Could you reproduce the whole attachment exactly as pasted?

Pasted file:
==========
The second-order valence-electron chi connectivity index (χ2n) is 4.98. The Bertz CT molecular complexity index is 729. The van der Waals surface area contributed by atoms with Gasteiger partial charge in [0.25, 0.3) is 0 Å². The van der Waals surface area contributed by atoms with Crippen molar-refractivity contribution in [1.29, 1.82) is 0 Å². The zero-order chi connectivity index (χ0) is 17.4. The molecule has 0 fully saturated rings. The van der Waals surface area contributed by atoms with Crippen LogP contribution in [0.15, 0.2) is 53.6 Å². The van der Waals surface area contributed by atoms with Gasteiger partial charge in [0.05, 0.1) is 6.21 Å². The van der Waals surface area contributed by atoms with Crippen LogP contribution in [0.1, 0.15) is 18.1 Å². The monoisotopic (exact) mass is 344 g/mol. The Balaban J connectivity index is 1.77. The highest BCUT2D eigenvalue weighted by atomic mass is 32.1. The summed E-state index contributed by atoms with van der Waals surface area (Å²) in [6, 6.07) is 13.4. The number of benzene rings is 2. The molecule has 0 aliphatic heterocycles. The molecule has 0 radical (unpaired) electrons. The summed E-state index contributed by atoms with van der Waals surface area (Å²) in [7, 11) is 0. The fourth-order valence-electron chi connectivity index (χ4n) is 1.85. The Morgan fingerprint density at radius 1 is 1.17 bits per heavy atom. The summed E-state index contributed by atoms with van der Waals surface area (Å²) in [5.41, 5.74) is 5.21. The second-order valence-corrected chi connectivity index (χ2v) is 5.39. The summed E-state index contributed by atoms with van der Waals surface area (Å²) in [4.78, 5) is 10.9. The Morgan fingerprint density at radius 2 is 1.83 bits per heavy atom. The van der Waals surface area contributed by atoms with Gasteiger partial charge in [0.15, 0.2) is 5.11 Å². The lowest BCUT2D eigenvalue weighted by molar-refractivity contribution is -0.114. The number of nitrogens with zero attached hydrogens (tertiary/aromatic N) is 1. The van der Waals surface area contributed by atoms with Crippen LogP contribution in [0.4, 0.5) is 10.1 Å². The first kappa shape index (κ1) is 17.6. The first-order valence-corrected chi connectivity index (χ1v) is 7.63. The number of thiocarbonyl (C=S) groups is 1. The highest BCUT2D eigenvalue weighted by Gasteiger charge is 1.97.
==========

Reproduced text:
The second-order valence-electron chi connectivity index (χ2n) is 4.98. The Bertz CT molecular complexity index is 729. The van der Waals surface area contributed by atoms with Gasteiger partial charge in [0.25, 0.3) is 0 Å². The van der Waals surface area contributed by atoms with Crippen molar-refractivity contribution in [1.29, 1.82) is 0 Å². The zero-order chi connectivity index (χ0) is 17.4. The molecule has 0 fully saturated rings. The van der Waals surface area contributed by atoms with Crippen LogP contribution in [0.15, 0.2) is 53.6 Å². The van der Waals surface area contributed by atoms with Gasteiger partial charge in [0.05, 0.1) is 6.21 Å². The van der Waals surface area contributed by atoms with Crippen LogP contribution in [0.1, 0.15) is 18.1 Å². The monoisotopic (exact) mass is 344 g/mol. The Balaban J connectivity index is 1.77. The highest BCUT2D eigenvalue weighted by atomic mass is 32.1. The summed E-state index contributed by atoms with van der Waals surface area (Å²) in [6, 6.07) is 13.4. The number of benzene rings is 2. The molecule has 0 aliphatic heterocycles. The molecule has 0 radical (unpaired) electrons. The summed E-state index contributed by atoms with van der Waals surface area (Å²) in [7, 11) is 0. The fourth-order valence-electron chi connectivity index (χ4n) is 1.85. The Morgan fingerprint density at radius 1 is 1.17 bits per heavy atom. The summed E-state index contributed by atoms with van der Waals surface area (Å²) in [5.41, 5.74) is 5.21. The second-order valence-corrected chi connectivity index (χ2v) is 5.39. The summed E-state index contributed by atoms with van der Waals surface area (Å²) in [4.78, 5) is 10.9. The Morgan fingerprint density at radius 2 is 1.83 bits per heavy atom. The van der Waals surface area contributed by atoms with Gasteiger partial charge in [0.15, 0.2) is 5.11 Å². The lowest BCUT2D eigenvalue weighted by molar-refractivity contribution is -0.114. The number of nitrogens with zero attached hydrogens (tertiary/aromatic N) is 1. The van der Waals surface area contributed by atoms with Crippen LogP contribution in [0.4, 0.5) is 10.1 Å². The first kappa shape index (κ1) is 17.6. The first-order valence-corrected chi connectivity index (χ1v) is 7.63. The number of thiocarbonyl (C=S) groups is 1. The highest BCUT2D eigenvalue weighted by Gasteiger charge is 1.97.